A sum that can last one person a lifetime might last another just a few years, months or even weeks. If you’re lucky enough to inherit a large amount of money when you're young, here are six tips that will help ensure that your fortune lasts at least as long as you do.
Think Before You Spend
The first thing many people do when they inherit money is to look for ways to spend it. Some buy new clothes, a flashy car, a European vacation, a beach house, and on and on until the money runs out. Instead of rushing out to the mall or the car dealer, young heirs should spend some time evaluating their financial situation. Making this effort will give you a good view of your overall financial condition, including income, expenses, assets, debts, and liabilities.
The best way to evaluate your financial situation is to hire a financial advisor who can objectively help you manage your wealth. Although it can seem like a hit to your pride to hire someone to tell you what to do with your money, these people are certified experts at not only helping you make money, but keeping you from losing it as well.
- Young adults who receive large inheritances should hire a financial advisor first thing. If your parents had one, they are usually a better option because they already understand the situation. You may even know them personally.
- The absolute worst thing someone can do is to go out and spend money lavishly. Get your affairs in order first, and then squander only what you can afford to live without.
- Investing can seem intimidating, which makes it wise to hire an investment advisor to guide you to a secure financial future.
- Eliminating existing debts is often the first and best move you can make.
Pay Off Debts, Don’t Incur Them
After you've completed your financial review, take a look at your balance sheet. If you have debts, it may be a good idea to use your inheritance to pay them down or pay them off. This will free up your future cash flow, reduce your expenses and save you the money that would otherwise go toward paying interest on your debts.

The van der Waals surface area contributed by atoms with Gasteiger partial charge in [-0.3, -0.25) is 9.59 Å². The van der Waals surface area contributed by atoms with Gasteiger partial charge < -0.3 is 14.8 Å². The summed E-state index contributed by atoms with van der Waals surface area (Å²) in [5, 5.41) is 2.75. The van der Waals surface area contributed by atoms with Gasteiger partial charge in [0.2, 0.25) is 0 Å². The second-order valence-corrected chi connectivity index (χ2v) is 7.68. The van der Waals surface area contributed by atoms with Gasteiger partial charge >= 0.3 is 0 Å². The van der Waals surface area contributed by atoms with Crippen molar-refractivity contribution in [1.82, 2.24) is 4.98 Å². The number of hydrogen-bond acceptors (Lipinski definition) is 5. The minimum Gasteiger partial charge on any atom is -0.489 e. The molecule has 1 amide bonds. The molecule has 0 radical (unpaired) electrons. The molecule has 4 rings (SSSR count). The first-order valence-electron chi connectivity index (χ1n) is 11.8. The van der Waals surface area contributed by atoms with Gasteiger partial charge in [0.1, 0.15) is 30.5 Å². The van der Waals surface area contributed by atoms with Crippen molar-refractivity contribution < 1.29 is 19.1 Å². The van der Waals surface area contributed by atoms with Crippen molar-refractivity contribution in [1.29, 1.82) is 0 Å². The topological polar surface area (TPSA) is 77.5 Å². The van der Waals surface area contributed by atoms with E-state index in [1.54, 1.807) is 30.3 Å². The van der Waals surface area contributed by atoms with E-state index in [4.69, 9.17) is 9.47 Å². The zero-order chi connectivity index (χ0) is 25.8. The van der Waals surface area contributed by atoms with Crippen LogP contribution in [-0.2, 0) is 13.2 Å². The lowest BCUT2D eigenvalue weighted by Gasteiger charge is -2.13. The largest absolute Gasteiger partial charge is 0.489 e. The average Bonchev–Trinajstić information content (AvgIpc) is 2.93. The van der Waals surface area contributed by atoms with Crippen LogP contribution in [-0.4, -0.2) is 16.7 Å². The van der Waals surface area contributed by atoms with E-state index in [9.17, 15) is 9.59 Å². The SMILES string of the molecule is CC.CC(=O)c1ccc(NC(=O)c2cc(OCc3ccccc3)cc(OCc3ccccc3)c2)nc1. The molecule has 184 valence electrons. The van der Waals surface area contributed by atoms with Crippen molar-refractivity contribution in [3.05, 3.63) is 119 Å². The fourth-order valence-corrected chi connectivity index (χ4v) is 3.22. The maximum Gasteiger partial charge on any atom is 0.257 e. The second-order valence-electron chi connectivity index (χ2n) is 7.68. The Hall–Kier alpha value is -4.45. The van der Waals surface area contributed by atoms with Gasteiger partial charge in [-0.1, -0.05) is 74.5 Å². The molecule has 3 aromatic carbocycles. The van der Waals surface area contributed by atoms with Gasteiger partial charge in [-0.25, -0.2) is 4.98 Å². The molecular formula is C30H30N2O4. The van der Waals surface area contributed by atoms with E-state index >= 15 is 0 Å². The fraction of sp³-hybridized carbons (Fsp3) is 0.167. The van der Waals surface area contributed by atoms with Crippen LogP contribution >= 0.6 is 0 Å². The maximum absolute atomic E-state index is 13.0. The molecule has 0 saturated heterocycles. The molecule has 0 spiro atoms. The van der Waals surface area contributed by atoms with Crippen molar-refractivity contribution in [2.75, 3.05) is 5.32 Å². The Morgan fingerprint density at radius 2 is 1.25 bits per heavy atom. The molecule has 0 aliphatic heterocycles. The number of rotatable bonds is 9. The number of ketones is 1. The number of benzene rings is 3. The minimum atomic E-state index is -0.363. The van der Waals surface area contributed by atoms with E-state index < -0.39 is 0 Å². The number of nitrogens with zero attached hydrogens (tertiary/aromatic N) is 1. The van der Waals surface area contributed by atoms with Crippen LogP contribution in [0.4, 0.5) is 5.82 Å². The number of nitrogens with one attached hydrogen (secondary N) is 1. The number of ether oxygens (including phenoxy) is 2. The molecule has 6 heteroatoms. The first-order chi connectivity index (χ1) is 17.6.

Think of debt like a reverse return: a 15% return on a stock is great, but a 15% interest rate on debt paid yearly is a terrible investment.
While some people argue the differences between Good Debt Vs. Bad Debt, nobody ever got into financial trouble by having no debt at all. When given the choice, conservative investors choose to eliminate debt.
Make Investing a Priority
Once you've taken care of your debts, it’s time to invest. Acting on the "pay yourself first" principle, you can put your newfound wealth to work. By investing your inheritance you give it an opportunity to grow.
Your financial advisor will be able to help you invest wisely. The best thing to do for most people—they will probably echo this sentiment—is to invest widely in a large basket of funds that offer a solid return over time. It is considered safe, and often the smartest investment for young people with an inheritance.
Now that your debts are covered and your assets invested, it’s time to have a little fun. If your investments are producing a steady stream of income, or you’ve truly hit the jackpot and inherited a pool of money so large that you are debt free and have plenty of money left over each month after paying your bills, you can splurge on that new car or place at the beach. Like with any other decision, discuss first with your financial advisor.
But don’t overdo it. Just because you can buy a dozen samurai swords or a garage full of exotic sports cars doesn't mean that you should.
Reason and moderation are the hallmarks of wise investors.
Another thing to think about: if your career was chosen for its salary, inheriting a lot of money could give you the freedom to do something else you've dreamed of – including paying for the education needed to become, say, a college professor instead of a portfolio manager.
Leave Something for Your Heirs or Charity
Your inheritance is a blessing that if well managed, can make a lasting positive impact on your life. If you can, continue the legacy by making plans to bequeath a nice inheritance to your heirs or favorite charities. To make sure you do justice not only to what you have received but to the generations that will follow, keep in mind that, in terms of longevity, inherited wealth has a bad track record.
Some 70% of that wealth is lost by the second generation and 90% is gone by the third generation. If you’re lucky enough to inherit a nest egg that somebody else worked hard to build, you can honor your benefactor and delight your heirs by being a good steward of what you have received. No matter how large or how small your inheritance, manage it with care and pay it forward.
Don't Rush to Switch Financial Advisors
Research suggests that 70% to 90% of people who inherit significant wealth immediately fire the financial advisor who worked for their parents. But losses can soon follow.
The advisor you inherited along with the money either helped your parents get rich or at the very least helped them stay that way. When heirs talk to new advisors they are almost always encouraged to make a change. The usual result? The disappearance of the inheritance. These facts suggest that young heirs should think carefully before discarding the advice and wisdom that helped their parents amass a fortune.
The Bottom Line
Some of the richest families in the world have had their vast fortunes squandered by future generations. Benefactors and heirs of lesser fortunes would do well to learn from their mistakes and those of other families with similar stories. A little planning, care and common sense can go a long way toward taking care of not only the second generation but perhaps the third, fourth and fifth generations as well.